To protest another shooting of a Black man on Sunday night by a police officer in Kenosha, Wisconsin, WNBA players joined their brothers in other professional sports on Wednesday night by not playing the three scheduled games at the IMG Academy in Bradenton, Florida. The Connecticut Sun were scheduled to play the Phoenix Mercury at 10 p.m.
The NBA cancelled four playoff games after the Milwaukee Bucks declined to play Game 5 of their Eastern Conference playoff series in Orlando against the Orlando Magic, which scheduled to begin at 4 p.m. Three other NBA games were cancelled.
Three major league baseball games were postponed. The Milwaukee Brewers voted not to play their game against the visiting Cincinnati Reds, the Seattle Mariners voted not to play against San Diego and the Los Angeles Dodgers game against the San Francisco Giants was postponed. Major League Soccer called off five games.
Jacob Blake, a 29-year-old Black man, was shot by police in Kenosha, Wisconsin on Sunday. An officer shot Blake seven times in his back as Blake tried to get into a vehicle. Blake’s three children were in the vehicle at the time. Two people were killed Tuesday night in Kenosha during a second night of protests over the shooting. A 17-year-old was charged in that incident.
Connecticut head coach Curt Miller and the Sun players were not immediately available to comment Wednesday evening.
Standing together, the entire Bucks team issued a statement late Wednesday afternoon.
“When we take the court and represent Milwaukee and Wisconsin, we are expected to play at a high level, give maximum effort and hold each other accountable. We hold ourselves to that standard, and in this moment, we are demanding the same from our lawmakers and law enforcement,” Milwaukee’s George Hill said in reading a statement.
Full statement from the Milwaukee Bucks: pic.twitter.com/jjGEyVcCmB
— Milwaukee Bucks (@Bucks) August 26, 2020
Alex Lasry, senior vice president of the Milwaukee Bucks, wrote on Twitter, “Some things are bigger than basketball. The stand taken today by the players and (organization) shows that we’re fed up. Enough is enough. Change needs to happen.”
Players from the Washington Mystics and Atlanta Dream met on the court after arriving to the IMG Academy and decided not to play. The Los Angeles Sparks and Minnesota Lynx, who were scheduled to play at 8 p.m., were part of the discussion and also decided not to play.
“What we have seen over the last few months and most recently with the brutal police shooting of Jacob Blake is overwhelming, and while we hurt for Jacob and his community, we also have an opportunity to keep the focus on the issues and demand change,” Atlanta Dream center Elizabeth Williams said in a statement on behalf of WNBA players. “These moments are why it’s important for our fans to stay focus, hear our voices, know our hearts and connect the dots from what we say to what we do.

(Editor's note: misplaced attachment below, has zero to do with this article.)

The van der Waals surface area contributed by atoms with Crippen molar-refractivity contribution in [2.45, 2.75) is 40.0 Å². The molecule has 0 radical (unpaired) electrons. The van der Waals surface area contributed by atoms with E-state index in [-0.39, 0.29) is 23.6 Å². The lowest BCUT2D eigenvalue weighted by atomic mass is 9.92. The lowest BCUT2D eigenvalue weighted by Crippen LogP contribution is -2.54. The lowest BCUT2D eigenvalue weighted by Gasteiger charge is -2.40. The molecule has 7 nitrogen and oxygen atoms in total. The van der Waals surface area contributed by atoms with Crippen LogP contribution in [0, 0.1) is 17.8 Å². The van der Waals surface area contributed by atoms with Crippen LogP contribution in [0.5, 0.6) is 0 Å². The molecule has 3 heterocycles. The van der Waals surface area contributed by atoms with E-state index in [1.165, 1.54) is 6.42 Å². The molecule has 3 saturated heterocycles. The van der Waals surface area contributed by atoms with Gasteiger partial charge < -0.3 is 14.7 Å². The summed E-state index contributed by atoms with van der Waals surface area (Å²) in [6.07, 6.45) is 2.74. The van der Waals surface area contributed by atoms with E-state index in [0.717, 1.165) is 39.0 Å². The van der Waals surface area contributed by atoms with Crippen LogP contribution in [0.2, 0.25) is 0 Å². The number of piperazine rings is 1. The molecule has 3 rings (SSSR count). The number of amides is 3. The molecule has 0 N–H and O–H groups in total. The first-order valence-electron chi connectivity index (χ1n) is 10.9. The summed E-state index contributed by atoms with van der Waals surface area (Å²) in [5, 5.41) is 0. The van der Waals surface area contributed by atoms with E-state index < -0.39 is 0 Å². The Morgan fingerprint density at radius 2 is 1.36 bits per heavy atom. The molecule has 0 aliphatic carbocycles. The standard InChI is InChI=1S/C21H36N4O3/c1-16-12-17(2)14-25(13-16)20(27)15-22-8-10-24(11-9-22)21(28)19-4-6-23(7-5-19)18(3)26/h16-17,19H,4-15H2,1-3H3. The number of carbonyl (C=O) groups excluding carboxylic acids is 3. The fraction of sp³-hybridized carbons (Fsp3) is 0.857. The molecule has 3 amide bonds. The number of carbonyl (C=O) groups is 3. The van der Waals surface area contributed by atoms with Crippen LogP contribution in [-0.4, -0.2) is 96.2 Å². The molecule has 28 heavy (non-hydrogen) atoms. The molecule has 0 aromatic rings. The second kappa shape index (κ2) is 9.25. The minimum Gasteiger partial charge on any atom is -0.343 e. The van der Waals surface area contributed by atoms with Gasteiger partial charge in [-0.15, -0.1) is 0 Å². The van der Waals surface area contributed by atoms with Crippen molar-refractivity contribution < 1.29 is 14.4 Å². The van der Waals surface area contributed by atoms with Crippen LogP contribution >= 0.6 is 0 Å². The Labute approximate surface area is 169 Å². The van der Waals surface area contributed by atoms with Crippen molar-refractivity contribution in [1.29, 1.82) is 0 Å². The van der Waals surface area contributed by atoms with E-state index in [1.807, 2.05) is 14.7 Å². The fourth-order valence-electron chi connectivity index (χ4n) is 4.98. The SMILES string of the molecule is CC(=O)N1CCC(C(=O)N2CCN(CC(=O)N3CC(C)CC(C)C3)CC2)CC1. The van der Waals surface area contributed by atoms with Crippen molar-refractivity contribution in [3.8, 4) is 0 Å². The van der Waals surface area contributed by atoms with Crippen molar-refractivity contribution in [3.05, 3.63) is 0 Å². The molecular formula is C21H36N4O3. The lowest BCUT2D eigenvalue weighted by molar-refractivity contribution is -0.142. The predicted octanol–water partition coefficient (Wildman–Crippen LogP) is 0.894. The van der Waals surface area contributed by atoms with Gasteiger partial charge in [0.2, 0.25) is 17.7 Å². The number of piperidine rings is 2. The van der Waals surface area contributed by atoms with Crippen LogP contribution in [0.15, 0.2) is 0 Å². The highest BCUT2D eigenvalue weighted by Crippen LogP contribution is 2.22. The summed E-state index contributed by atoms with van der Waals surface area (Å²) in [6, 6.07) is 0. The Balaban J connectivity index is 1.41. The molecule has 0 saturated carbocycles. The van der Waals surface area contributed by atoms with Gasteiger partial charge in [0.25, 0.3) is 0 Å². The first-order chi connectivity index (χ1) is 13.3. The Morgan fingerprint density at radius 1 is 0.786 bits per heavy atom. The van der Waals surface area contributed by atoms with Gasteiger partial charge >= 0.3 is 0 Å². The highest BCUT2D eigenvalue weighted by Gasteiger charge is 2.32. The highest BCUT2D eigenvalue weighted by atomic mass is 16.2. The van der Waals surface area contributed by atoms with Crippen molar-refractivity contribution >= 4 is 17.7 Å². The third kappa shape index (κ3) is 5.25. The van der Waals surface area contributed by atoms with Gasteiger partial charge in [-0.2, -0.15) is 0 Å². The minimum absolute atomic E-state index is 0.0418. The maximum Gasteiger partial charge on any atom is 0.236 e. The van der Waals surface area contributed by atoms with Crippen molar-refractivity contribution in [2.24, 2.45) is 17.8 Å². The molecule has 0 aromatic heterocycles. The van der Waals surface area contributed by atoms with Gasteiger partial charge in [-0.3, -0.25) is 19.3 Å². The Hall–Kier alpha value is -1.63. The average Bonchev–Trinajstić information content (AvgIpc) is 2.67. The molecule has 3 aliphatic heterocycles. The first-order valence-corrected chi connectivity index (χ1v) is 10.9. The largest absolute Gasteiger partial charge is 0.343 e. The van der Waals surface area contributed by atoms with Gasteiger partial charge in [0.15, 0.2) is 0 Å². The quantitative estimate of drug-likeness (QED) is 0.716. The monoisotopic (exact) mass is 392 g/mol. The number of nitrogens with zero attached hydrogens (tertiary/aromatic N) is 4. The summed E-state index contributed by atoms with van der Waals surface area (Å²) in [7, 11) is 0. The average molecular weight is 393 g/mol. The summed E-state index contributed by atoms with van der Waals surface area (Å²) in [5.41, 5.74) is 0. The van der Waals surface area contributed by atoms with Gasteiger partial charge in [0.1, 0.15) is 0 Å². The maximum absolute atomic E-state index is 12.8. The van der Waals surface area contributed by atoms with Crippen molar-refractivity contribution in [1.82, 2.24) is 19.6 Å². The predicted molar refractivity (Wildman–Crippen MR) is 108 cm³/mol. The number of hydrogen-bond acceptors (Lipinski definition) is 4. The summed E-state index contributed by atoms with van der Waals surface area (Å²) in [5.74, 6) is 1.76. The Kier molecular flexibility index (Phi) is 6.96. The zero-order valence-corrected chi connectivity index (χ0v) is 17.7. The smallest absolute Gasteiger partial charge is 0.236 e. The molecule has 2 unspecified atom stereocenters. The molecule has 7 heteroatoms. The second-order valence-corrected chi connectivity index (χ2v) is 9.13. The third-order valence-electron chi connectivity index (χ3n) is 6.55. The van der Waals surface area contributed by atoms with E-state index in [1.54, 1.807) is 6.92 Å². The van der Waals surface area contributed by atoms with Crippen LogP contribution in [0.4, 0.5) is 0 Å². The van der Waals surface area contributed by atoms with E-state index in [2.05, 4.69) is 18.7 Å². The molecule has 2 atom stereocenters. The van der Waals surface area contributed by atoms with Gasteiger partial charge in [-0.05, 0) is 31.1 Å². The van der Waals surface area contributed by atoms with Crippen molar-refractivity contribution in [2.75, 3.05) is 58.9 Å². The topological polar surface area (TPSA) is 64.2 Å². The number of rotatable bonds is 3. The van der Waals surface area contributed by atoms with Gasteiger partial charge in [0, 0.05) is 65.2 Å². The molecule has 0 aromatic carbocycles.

“We encourage everyone to go and register to vote, now, today. If you truly believe that Black lives matter, then vote. Go and complete the 2020 Census now, don’t wait. If we wait, we don’t make change. It matters. Your voice matters. Your vote matters.
“Do all you can to make sure your leaders stop with the empty words and do something – this is the reason for the 2020 season,” Williams said.
“Black lives matter. Say her name. Say his name. Tonight, we stand and while we have heavy hearts, we stand with strong and determined voices and ask all our fans to vote, to engage and to make that difference.”
— WNBA (@WNBA) August 27, 2020
Minnesota coach Cheryl Reeves spoke about the pride she feels in her team for taking this stand. “It takes a lot of courage to take steps like this. Something has to change,” she said.
Reeves talked about voting but also spoke about the responsibility for voters to learn about the candidates and their views. She also called out for more diversity among leaders in our nation – at the national, state and local levels.
“There needs to be more diversity in what we are doing,” she said. “We need to think of that when we are voting. In order to have diversity of thought, you need diversity in positions of leadership.”
“Black people fear about living in this country every day,” Reeves said. “We’ve had it with that. Using our voices as athletes, we’re going to get hit in the pocketbook (for not playing) but you can’t have change with people like us sitting there and accepting it. It takes courage and sacrifice.
“I am proud of this generation of women in the WNBA who don’t fear people that what to take (basketball) away (from them). They fear for their lives – not playing the game of basketball. They fear for their family members lives so where does basketball fit into that? That is where this generation is,” Reeves said.
Players from around the league spoke all day, Reeves said. “They are focused on what we can do to help our communities, help their families so we can live so we can live safely and live the same as white people. That is what their focus is on,” she said.
Washington’s Ariel Atkins told ESPN’s Holly Rowe, “We need to understand that when most of us go home, we still our black. Our families matter. We got this little guy (the young child of a Mystics player) right here that we see every day. His life matters. He needs to know that he can do what he wants to do whenever he leaves his house when he grows up. But he matters.”
— WNBA (@WNBA) August 27, 2020
Phoenix’s Bria Harley, the former UConn guard, said on Instagram, “We are people. We are concerned citizens. We are mothers, daughters, sisters, wives. We are free Americans who didn’t forfeit our right to free speech and protest when we accepted these jobs. Tonight, we won’t play. Find a way to understand why and find a way to be alongside us seeking a solution. Because ENOUGH IS ENOUGH. Because BLACK LIVES MATTER.”